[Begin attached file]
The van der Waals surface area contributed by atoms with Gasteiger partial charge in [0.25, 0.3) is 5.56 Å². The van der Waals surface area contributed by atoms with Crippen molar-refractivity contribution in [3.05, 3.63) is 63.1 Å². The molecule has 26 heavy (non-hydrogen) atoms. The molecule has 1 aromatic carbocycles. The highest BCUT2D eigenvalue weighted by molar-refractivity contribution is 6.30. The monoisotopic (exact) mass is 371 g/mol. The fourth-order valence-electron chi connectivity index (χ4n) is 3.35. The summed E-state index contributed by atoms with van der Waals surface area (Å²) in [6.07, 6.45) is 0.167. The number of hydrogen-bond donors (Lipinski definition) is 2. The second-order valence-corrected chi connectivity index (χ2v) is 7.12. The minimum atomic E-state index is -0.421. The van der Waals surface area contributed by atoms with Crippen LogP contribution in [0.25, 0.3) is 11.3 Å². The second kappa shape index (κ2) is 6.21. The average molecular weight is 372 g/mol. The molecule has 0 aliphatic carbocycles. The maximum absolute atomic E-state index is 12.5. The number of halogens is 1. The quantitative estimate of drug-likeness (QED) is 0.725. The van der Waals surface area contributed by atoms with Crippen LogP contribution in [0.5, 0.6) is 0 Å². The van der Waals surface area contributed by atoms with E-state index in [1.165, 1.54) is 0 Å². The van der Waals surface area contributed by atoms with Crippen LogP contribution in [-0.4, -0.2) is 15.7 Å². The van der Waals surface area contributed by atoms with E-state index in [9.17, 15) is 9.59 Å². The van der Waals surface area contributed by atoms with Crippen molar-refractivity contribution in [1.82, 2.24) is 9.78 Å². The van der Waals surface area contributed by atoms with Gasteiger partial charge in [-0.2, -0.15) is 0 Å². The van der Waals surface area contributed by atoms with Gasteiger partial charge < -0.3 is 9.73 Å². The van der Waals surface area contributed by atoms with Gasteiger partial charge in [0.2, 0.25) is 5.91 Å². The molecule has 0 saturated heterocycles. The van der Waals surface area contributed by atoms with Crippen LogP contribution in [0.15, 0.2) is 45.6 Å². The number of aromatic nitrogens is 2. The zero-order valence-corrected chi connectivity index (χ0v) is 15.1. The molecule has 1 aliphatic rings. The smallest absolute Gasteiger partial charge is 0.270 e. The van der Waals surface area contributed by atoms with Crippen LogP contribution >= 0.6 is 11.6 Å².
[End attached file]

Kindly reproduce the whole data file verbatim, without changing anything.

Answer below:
The van der Waals surface area contributed by atoms with Gasteiger partial charge in [0.25, 0.3) is 5.56 Å². The van der Waals surface area contributed by atoms with Crippen molar-refractivity contribution in [3.05, 3.63) is 63.1 Å². The molecule has 26 heavy (non-hydrogen) atoms. The molecule has 1 aromatic carbocycles. The highest BCUT2D eigenvalue weighted by molar-refractivity contribution is 6.30. The monoisotopic (exact) mass is 371 g/mol. The fourth-order valence-electron chi connectivity index (χ4n) is 3.35. The summed E-state index contributed by atoms with van der Waals surface area (Å²) in [6.07, 6.45) is 0.167. The number of hydrogen-bond donors (Lipinski definition) is 2. The second-order valence-corrected chi connectivity index (χ2v) is 7.12. The minimum atomic E-state index is -0.421. The van der Waals surface area contributed by atoms with Crippen LogP contribution in [0.25, 0.3) is 11.3 Å². The second kappa shape index (κ2) is 6.21. The average molecular weight is 372 g/mol. The molecule has 0 aliphatic carbocycles. The maximum absolute atomic E-state index is 12.5. The number of halogens is 1. The quantitative estimate of drug-likeness (QED) is 0.725. The van der Waals surface area contributed by atoms with Crippen LogP contribution in [0.5, 0.6) is 0 Å². The van der Waals surface area contributed by atoms with E-state index in [1.165, 1.54) is 0 Å². The van der Waals surface area contributed by atoms with Crippen LogP contribution in [-0.4, -0.2) is 15.7 Å². The van der Waals surface area contributed by atoms with E-state index in [9.17, 15) is 9.59 Å². The van der Waals surface area contributed by atoms with Crippen molar-refractivity contribution in [1.82, 2.24) is 9.78 Å². The van der Waals surface area contributed by atoms with Gasteiger partial charge in [-0.2, -0.15) is 0 Å². The van der Waals surface area contributed by atoms with Gasteiger partial charge < -0.3 is 9.73 Å². The van der Waals surface area contributed by atoms with Gasteiger partial charge in [0.2, 0.25) is 5.91 Å². The molecule has 0 saturated heterocycles. The van der Waals surface area contributed by atoms with Crippen LogP contribution in [0.15, 0.2) is 45.6 Å². The number of aromatic nitrogens is 2. The zero-order valence-corrected chi connectivity index (χ0v) is 15.1. The molecule has 1 aliphatic rings. The smallest absolute Gasteiger partial charge is 0.270 e. The van der Waals surface area contributed by atoms with Crippen LogP contribution >= 0.6 is 11.6 Å².